If you’re seeking something durable, easy-to-clean and attractive for your home, then both laminate and engineered wood flooring make the perfect choice. Available in a large variety of styles, there is something for all interiors, from contemporary kitchens to traditional living rooms.
We’ve put together a simple step-by-step guide to installing your own laminate or engineered wood flooring. Before you get started, you’ll need to decide which option is right for you and calculate your floor space – then you’re ready to get started!
Laminate flooring vs. wood-engineered
Laminate is made from compressed wood fibres, with a high-resolution wood-effect image on the surface, topped by a protective resin. Laminate flooring can be a very affordable option, often cheaper than engineered wood – however, the more you pay, the more hardwearing and realistic-looking the product.
It comes in different thicknesses, called AC ratings, depending on the durability required. For instance, you might choose AC3 for a bedroom or AC5 for a busy hallway. It’s important to bear in mind that while laminate can be lightly mopped, it’s not suitable for high-moisture environments, such as bathrooms, which can cause the floor to swell and warp.
Engineered wood is made up of many layers, topped with a layer of real hardwood. This gives the floor a natural look, while the multiple layers beneath means it’s stable and less prone to shrinking or warping with changes in environmental conditions – but, like laminate, it should still be avoided in high humidity environments.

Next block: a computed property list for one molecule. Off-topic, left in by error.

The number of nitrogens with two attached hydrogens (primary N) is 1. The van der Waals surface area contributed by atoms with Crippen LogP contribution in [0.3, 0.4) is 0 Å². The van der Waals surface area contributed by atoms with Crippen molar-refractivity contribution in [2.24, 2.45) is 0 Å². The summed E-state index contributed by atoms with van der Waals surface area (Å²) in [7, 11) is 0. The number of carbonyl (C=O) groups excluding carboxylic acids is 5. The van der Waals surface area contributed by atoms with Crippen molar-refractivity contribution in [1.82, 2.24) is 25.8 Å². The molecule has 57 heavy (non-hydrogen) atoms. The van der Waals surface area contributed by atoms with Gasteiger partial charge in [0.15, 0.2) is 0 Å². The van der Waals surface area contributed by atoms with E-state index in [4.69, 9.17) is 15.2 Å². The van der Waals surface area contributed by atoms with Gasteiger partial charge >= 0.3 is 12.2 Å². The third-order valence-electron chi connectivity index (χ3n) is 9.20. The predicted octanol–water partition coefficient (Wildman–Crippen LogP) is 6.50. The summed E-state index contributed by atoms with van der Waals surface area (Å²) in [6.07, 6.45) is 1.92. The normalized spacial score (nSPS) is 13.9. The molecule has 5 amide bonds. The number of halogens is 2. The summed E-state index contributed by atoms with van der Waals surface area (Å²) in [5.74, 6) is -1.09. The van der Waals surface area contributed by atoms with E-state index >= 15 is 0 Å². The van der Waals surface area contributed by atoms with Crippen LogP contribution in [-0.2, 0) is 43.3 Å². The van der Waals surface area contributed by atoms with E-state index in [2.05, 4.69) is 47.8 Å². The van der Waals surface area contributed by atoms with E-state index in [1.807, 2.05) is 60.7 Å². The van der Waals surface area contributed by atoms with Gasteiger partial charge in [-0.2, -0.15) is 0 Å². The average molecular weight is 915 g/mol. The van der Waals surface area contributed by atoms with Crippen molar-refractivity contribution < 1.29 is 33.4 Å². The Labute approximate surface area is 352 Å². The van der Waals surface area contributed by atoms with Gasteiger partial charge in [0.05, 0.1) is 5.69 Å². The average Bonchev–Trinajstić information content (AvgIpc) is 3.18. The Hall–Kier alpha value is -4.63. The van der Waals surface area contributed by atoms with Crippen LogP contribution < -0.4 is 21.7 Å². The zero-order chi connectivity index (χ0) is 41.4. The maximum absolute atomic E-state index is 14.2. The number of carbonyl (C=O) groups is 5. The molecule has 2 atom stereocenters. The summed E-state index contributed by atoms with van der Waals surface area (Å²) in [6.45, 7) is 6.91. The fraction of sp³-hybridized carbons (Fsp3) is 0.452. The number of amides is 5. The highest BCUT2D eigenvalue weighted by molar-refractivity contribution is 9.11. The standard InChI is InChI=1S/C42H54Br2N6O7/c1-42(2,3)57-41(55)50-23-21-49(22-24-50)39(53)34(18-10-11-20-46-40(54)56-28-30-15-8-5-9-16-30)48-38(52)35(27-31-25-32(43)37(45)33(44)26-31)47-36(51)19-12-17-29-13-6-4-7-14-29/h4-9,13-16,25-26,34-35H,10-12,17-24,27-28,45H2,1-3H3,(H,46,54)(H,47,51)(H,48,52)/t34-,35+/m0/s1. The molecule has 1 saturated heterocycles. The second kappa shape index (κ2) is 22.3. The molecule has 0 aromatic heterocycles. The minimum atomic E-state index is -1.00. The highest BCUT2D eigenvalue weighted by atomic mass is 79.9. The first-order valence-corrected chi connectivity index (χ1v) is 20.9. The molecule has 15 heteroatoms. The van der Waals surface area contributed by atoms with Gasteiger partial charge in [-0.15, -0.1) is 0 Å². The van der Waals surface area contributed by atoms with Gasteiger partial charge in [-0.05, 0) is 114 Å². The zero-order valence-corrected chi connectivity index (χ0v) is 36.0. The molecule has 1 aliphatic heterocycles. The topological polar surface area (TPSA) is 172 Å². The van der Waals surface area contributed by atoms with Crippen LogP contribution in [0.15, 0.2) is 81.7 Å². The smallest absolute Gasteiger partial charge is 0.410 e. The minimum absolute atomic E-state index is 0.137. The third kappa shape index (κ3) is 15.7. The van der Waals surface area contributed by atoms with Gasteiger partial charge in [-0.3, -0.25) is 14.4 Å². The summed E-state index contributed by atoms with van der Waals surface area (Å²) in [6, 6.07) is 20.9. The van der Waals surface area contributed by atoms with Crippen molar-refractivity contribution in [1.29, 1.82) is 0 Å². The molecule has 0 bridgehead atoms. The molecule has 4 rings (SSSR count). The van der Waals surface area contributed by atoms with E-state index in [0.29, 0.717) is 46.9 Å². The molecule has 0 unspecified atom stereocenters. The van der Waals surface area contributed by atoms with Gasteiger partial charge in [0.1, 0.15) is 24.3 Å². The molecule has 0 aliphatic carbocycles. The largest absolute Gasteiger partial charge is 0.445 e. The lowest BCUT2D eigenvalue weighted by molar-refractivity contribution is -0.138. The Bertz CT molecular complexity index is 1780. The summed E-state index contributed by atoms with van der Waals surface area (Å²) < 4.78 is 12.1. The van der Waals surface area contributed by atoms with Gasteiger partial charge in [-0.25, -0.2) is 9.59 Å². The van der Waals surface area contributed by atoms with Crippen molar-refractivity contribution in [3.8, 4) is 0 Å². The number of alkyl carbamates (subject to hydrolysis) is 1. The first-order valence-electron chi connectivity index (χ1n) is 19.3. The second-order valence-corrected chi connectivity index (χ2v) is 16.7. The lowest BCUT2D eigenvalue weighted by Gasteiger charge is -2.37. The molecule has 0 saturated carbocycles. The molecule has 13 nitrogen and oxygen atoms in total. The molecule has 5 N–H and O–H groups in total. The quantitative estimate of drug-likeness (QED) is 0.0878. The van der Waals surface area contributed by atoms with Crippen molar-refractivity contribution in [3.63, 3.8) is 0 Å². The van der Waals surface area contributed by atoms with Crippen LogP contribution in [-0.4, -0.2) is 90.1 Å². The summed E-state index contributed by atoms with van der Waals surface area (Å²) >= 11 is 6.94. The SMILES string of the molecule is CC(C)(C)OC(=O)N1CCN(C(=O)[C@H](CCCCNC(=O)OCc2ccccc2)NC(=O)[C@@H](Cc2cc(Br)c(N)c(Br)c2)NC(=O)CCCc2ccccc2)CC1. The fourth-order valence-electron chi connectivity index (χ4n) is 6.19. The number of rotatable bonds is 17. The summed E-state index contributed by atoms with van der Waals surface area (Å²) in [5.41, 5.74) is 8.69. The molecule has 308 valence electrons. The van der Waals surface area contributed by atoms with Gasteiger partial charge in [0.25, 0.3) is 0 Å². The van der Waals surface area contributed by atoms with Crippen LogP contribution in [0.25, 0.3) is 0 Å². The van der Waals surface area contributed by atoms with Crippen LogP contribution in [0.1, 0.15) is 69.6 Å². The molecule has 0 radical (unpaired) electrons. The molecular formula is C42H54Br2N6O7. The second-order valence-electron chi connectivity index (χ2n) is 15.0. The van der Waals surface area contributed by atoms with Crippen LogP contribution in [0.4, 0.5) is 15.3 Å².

Engineered wood flooring uses less hardwood than a solid floor, so if you’re looking for a more unusual species, such as ash, maple, or walnut, you are more likely to find them in an engineered floor. The hardwood top layer can have a brushed finish to show off the texture of the grain or be sanded smooth for a clean and sophisticated look.
Don’t forget! Once you’ve bought your new flooring, it’s important to let it acclimatise in the room. Remove any packaging and leave the planks for a minimum of 48 hours before installation for laminate and seven days for engineered wood.
How to measure the size of your room
To understand the total cost of a new floor, the first thing you will need to do is work out how much space it needs to cover by measuring your room in m². Howe you do this depends on the layout of your room.
Rectangular rooms can be calculated easily by simply multiplying the length (in metres) by the width. If your room is L-shaped, has alcoves or bay windows, it may initially look daunting, but all you need to do is divide your room into separate rectangles. Once you’ve done that, add the size of the rectangles together to come to your final quantity.
Don’t forget! Add at least 10 per cent to your final measurement to allow for any wastage that comes from trimming and awkward layouts.
Ready to get started? Read on for our easy guide to installation:
You will need
- Jigsaw or handsaw
- Hammer or mallet
- Tape measure
- Pull bar
- Combination square
- Spacing wedges
- Tapping block
For more of our expert advice, check out our guides to laying vinyl flooring and painting wooden floors. And for that tidy final touch, we’ve also got guides to fitting and mitre-ing your skirting boards.